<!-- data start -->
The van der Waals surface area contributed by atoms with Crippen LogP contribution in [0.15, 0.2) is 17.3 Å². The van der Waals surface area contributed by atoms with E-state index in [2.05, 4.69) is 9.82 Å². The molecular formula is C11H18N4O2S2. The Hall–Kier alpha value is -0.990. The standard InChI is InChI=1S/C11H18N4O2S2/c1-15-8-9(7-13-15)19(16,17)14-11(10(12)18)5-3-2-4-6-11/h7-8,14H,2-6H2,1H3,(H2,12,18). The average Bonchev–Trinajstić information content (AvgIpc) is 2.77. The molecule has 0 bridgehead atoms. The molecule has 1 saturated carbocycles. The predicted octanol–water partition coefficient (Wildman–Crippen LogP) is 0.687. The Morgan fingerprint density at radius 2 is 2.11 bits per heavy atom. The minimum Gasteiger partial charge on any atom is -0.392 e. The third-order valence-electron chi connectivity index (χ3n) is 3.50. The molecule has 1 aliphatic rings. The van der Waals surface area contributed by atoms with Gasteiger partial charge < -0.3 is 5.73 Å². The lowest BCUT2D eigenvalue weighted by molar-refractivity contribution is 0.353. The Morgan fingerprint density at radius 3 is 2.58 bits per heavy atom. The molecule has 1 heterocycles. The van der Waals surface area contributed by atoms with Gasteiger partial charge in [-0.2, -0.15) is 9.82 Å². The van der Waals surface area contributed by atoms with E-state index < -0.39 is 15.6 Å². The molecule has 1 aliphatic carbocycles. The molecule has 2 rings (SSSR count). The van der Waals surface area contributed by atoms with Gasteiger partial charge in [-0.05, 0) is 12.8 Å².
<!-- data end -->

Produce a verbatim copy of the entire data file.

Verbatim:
The van der Waals surface area contributed by atoms with Crippen LogP contribution in [0.15, 0.2) is 17.3 Å². The van der Waals surface area contributed by atoms with E-state index in [2.05, 4.69) is 9.82 Å². The molecular formula is C11H18N4O2S2. The Hall–Kier alpha value is -0.990. The standard InChI is InChI=1S/C11H18N4O2S2/c1-15-8-9(7-13-15)19(16,17)14-11(10(12)18)5-3-2-4-6-11/h7-8,14H,2-6H2,1H3,(H2,12,18). The average Bonchev–Trinajstić information content (AvgIpc) is 2.77. The molecule has 0 bridgehead atoms. The molecule has 1 saturated carbocycles. The predicted octanol–water partition coefficient (Wildman–Crippen LogP) is 0.687. The Morgan fingerprint density at radius 2 is 2.11 bits per heavy atom. The minimum Gasteiger partial charge on any atom is -0.392 e. The third-order valence-electron chi connectivity index (χ3n) is 3.50. The molecule has 1 aliphatic rings. The van der Waals surface area contributed by atoms with Gasteiger partial charge < -0.3 is 5.73 Å². The lowest BCUT2D eigenvalue weighted by molar-refractivity contribution is 0.353. The Morgan fingerprint density at radius 3 is 2.58 bits per heavy atom. The molecule has 1 heterocycles. The van der Waals surface area contributed by atoms with Gasteiger partial charge in [-0.2, -0.15) is 9.82 Å². The van der Waals surface area contributed by atoms with E-state index < -0.39 is 15.6 Å². The molecule has 1 aliphatic carbocycles. The molecule has 2 rings (SSSR count). The van der Waals surface area contributed by atoms with Gasteiger partial charge in [-0.05, 0) is 12.8 Å².